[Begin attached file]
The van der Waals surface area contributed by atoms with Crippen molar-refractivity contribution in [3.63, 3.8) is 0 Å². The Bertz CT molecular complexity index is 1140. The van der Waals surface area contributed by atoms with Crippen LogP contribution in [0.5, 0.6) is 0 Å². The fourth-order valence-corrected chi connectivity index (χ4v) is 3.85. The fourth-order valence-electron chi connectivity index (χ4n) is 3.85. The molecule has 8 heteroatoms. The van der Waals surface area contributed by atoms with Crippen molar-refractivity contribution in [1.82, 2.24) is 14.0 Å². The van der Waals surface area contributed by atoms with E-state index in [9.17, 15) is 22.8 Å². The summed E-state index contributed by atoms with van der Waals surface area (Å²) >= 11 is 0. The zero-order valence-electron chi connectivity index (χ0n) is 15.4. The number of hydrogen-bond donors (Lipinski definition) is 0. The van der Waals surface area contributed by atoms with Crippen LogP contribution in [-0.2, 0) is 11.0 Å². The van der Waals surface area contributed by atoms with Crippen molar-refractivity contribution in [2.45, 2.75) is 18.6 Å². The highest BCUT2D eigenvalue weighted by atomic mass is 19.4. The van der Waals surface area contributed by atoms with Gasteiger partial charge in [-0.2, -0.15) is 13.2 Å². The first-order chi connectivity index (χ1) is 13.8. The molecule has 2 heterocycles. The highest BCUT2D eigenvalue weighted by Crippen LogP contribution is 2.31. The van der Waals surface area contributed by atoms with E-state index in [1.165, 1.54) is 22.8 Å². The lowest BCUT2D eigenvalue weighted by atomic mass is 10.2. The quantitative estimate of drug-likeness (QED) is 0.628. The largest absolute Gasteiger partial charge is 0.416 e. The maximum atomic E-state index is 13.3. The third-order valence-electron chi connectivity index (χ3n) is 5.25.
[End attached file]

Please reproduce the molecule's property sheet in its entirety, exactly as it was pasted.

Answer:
The van der Waals surface area contributed by atoms with Crippen molar-refractivity contribution in [3.63, 3.8) is 0 Å². The Bertz CT molecular complexity index is 1140. The van der Waals surface area contributed by atoms with Crippen LogP contribution in [0.5, 0.6) is 0 Å². The fourth-order valence-corrected chi connectivity index (χ4v) is 3.85. The fourth-order valence-electron chi connectivity index (χ4n) is 3.85. The molecule has 8 heteroatoms. The van der Waals surface area contributed by atoms with Crippen molar-refractivity contribution in [1.82, 2.24) is 14.0 Å². The van der Waals surface area contributed by atoms with E-state index in [9.17, 15) is 22.8 Å². The summed E-state index contributed by atoms with van der Waals surface area (Å²) >= 11 is 0. The zero-order valence-electron chi connectivity index (χ0n) is 15.4. The number of hydrogen-bond donors (Lipinski definition) is 0. The van der Waals surface area contributed by atoms with Crippen LogP contribution in [-0.2, 0) is 11.0 Å². The van der Waals surface area contributed by atoms with Crippen molar-refractivity contribution in [2.45, 2.75) is 18.6 Å². The highest BCUT2D eigenvalue weighted by atomic mass is 19.4. The van der Waals surface area contributed by atoms with Gasteiger partial charge in [-0.2, -0.15) is 13.2 Å². The first-order chi connectivity index (χ1) is 13.8. The molecule has 2 heterocycles. The highest BCUT2D eigenvalue weighted by Crippen LogP contribution is 2.31. The van der Waals surface area contributed by atoms with E-state index in [1.165, 1.54) is 22.8 Å². The lowest BCUT2D eigenvalue weighted by atomic mass is 10.2. The quantitative estimate of drug-likeness (QED) is 0.628. The largest absolute Gasteiger partial charge is 0.416 e. The maximum atomic E-state index is 13.3. The third-order valence-electron chi connectivity index (χ3n) is 5.25.